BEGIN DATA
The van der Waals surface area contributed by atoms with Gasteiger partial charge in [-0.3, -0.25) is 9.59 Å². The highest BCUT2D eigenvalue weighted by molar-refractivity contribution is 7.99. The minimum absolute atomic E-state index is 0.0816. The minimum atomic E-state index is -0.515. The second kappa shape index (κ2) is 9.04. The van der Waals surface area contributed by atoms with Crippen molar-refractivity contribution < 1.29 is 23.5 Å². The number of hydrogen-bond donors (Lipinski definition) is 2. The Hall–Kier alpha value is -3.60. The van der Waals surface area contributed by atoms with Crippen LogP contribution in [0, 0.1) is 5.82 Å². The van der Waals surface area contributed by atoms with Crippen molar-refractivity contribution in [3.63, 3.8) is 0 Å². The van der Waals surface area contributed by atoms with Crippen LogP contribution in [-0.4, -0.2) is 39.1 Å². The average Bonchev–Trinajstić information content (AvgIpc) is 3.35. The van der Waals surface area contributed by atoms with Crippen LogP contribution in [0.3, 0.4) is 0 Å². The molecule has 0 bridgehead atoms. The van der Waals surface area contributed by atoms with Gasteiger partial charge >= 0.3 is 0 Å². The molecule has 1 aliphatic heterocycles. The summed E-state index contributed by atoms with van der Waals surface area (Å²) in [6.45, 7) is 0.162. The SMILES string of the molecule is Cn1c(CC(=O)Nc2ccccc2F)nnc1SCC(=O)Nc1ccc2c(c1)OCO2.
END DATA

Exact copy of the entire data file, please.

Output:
The van der Waals surface area contributed by atoms with Gasteiger partial charge in [-0.3, -0.25) is 9.59 Å². The highest BCUT2D eigenvalue weighted by molar-refractivity contribution is 7.99. The minimum absolute atomic E-state index is 0.0816. The minimum atomic E-state index is -0.515. The second kappa shape index (κ2) is 9.04. The van der Waals surface area contributed by atoms with Crippen molar-refractivity contribution < 1.29 is 23.5 Å². The number of hydrogen-bond donors (Lipinski definition) is 2. The Hall–Kier alpha value is -3.60. The van der Waals surface area contributed by atoms with Crippen LogP contribution in [0, 0.1) is 5.82 Å². The van der Waals surface area contributed by atoms with Crippen molar-refractivity contribution in [3.63, 3.8) is 0 Å². The van der Waals surface area contributed by atoms with Crippen LogP contribution in [-0.4, -0.2) is 39.1 Å². The average Bonchev–Trinajstić information content (AvgIpc) is 3.35. The van der Waals surface area contributed by atoms with Crippen LogP contribution in [0.3, 0.4) is 0 Å². The molecule has 0 bridgehead atoms. The van der Waals surface area contributed by atoms with Gasteiger partial charge >= 0.3 is 0 Å². The molecule has 1 aliphatic heterocycles. The summed E-state index contributed by atoms with van der Waals surface area (Å²) in [6.45, 7) is 0.162. The SMILES string of the molecule is Cn1c(CC(=O)Nc2ccccc2F)nnc1SCC(=O)Nc1ccc2c(c1)OCO2.